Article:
fell to and discussed the menu given
above. When the tables were finally
cleared and cigars and cigarettes
lighted H. C. Yeager, president of the
association, made a brief talk, direct-
ed more to outsiders than to members,
in which he told what had been ac-
complished for Bellefonte in a busi-
ness way since the organization of the
association and that the members
hoped to continue the good work. He
then introduced as the main speaker
of the evening Mr. George E. Foss,
secretary of the State Chamber of
Mr. Foss gave a very interesting
talk on the upbuilding of community
work being done by the various Cham-
bers of Commerce throughout the
State, and outlined the many possi-
bilities open to a good, live organiza-
tion of business men in any communi-
ty. He urged hearty co-operation up-
on the part of all the citizens of the
Mr. Foss was followed by W. C.
Byers, chief of the State Bureau of
Agriculture, who captured the atten-
tion of his audience by repeating sev-
eral clever little stories then told of
how Chambers of Commerce in var-
ious towns had succeeded in interest-
ing the farmers and getting them into
the association with the result that a
better and more reciprocal feeling was
engendered which proved of benefit
to all. Mr. Byers offered to come to
Bellefonte some time in April to ex-
plain the matter more in detail, and
his offer was promptly accepted.
Advance notice of the date of his vis-
it will be given in due time.
Rev. M. DePui Maynard was called
upon and spoke briefly of the good
work the business men have done and
urged a more hearty co-operation in
the future on the part of every busi-
George T. Bush, chairman of the
publicity committee, cited the fact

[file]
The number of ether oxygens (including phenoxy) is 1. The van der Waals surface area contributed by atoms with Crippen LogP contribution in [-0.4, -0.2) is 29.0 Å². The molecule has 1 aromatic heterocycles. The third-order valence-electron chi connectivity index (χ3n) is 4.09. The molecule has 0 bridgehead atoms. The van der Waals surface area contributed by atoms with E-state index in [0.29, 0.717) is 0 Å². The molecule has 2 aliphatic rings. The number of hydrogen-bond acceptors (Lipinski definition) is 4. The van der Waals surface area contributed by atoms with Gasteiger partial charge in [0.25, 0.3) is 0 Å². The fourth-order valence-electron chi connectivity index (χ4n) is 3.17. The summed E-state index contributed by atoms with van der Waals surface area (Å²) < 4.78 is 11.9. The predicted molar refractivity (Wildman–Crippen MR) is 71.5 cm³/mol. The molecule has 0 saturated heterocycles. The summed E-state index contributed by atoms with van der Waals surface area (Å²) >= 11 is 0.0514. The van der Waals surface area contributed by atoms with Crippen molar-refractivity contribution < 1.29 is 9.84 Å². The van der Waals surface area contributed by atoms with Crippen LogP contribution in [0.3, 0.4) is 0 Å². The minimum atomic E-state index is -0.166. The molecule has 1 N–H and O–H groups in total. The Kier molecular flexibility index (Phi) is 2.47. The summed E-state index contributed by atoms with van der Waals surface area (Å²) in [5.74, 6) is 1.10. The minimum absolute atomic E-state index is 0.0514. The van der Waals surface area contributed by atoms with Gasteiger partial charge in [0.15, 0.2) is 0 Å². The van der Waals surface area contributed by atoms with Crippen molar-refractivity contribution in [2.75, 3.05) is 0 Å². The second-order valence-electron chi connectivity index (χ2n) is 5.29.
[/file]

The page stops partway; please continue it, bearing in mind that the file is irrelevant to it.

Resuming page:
that “in union there is strength” and
urged those who are not now members
of the association to join and lend
their aid to the upbuilding of Belle-
fonte and community. He expressed
the hope that the banquet would be
followed by monthly noon luncheons
of an informal character, where plans
and purposes can be discussed. Mr.
Bush brought up the fact that Belle-
fonte is sadly in need of a recreational
center and suggested the island in
Spring creek as a most suitable place
if it could be secured and fixed up for
Judge Quigley stated that his opin-
ion of the Associated Business Men
had been entirely revised. That he at
first was under the impression that
they had organized primarily for price
control but having seen the material
good they have done for the town and
their aims for the future he thought
that every man in Bellefonte, business
or professional, should belong, and he
promptly filed his application for
membership. Other brief talks were
made by Father Downes, James R.
Hughes, Col. W. Fred Reynolds and
G. Oscar Gray. Everybody present
voted the banquet a great success and
at midnight the gathering broke up
with the singing of “The Star Span-
Apropos of the banquet it might be
stated that one of the results of the
gathering was the filing of about twen-
ty-five applications for membership,
which will give the Associated Busi-